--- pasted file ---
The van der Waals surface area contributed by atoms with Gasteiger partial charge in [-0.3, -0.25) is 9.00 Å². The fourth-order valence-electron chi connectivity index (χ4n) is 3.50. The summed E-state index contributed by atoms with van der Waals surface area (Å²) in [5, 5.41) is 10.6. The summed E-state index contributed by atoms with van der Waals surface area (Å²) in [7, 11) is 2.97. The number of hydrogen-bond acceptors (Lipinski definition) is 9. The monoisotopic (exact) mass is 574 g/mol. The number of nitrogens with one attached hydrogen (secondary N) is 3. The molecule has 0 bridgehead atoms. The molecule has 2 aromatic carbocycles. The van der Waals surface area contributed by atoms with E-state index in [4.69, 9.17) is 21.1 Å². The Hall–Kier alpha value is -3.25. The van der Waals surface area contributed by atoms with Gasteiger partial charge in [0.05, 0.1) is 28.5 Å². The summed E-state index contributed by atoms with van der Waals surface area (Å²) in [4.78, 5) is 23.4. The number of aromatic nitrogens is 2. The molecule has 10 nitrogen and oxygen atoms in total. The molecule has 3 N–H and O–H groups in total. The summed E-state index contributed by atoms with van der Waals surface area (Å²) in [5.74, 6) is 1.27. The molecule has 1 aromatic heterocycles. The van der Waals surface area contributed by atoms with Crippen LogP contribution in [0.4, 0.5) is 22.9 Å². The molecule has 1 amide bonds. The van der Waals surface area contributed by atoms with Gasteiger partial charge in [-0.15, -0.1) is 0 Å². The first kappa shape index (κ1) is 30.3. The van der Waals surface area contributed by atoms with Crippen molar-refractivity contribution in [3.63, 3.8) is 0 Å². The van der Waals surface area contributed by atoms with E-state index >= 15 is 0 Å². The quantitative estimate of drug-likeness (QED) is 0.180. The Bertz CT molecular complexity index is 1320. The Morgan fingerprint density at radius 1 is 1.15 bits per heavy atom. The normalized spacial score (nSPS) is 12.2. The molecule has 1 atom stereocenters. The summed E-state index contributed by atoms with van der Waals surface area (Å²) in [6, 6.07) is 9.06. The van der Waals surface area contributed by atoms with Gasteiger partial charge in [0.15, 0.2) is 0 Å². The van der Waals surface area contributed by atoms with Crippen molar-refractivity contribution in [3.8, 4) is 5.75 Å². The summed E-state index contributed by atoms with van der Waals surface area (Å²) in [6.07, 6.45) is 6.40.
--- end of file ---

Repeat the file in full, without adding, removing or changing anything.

The van der Waals surface area contributed by atoms with Gasteiger partial charge in [-0.3, -0.25) is 9.00 Å². The fourth-order valence-electron chi connectivity index (χ4n) is 3.50. The summed E-state index contributed by atoms with van der Waals surface area (Å²) in [5, 5.41) is 10.6. The summed E-state index contributed by atoms with van der Waals surface area (Å²) in [7, 11) is 2.97. The number of hydrogen-bond acceptors (Lipinski definition) is 9. The monoisotopic (exact) mass is 574 g/mol. The number of nitrogens with one attached hydrogen (secondary N) is 3. The molecule has 0 bridgehead atoms. The molecule has 2 aromatic carbocycles. The van der Waals surface area contributed by atoms with E-state index in [4.69, 9.17) is 21.1 Å². The Hall–Kier alpha value is -3.25. The van der Waals surface area contributed by atoms with Gasteiger partial charge in [0.05, 0.1) is 28.5 Å². The summed E-state index contributed by atoms with van der Waals surface area (Å²) in [4.78, 5) is 23.4. The number of aromatic nitrogens is 2. The molecule has 10 nitrogen and oxygen atoms in total. The molecule has 3 N–H and O–H groups in total. The summed E-state index contributed by atoms with van der Waals surface area (Å²) in [5.74, 6) is 1.27. The molecule has 1 aromatic heterocycles. The van der Waals surface area contributed by atoms with Crippen LogP contribution in [0.4, 0.5) is 22.9 Å². The molecule has 1 amide bonds. The van der Waals surface area contributed by atoms with Gasteiger partial charge in [-0.15, -0.1) is 0 Å². The first kappa shape index (κ1) is 30.3. The van der Waals surface area contributed by atoms with Crippen molar-refractivity contribution in [3.63, 3.8) is 0 Å². The van der Waals surface area contributed by atoms with E-state index >= 15 is 0 Å². The quantitative estimate of drug-likeness (QED) is 0.180. The Bertz CT molecular complexity index is 1320. The Morgan fingerprint density at radius 1 is 1.15 bits per heavy atom. The normalized spacial score (nSPS) is 12.2. The molecule has 1 atom stereocenters. The summed E-state index contributed by atoms with van der Waals surface area (Å²) in [6, 6.07) is 9.06. The van der Waals surface area contributed by atoms with Gasteiger partial charge in [0.15, 0.2) is 0 Å². The van der Waals surface area contributed by atoms with Crippen molar-refractivity contribution in [3.8, 4) is 5.75 Å². The summed E-state index contributed by atoms with van der Waals surface area (Å²) in [6.07, 6.45) is 6.40.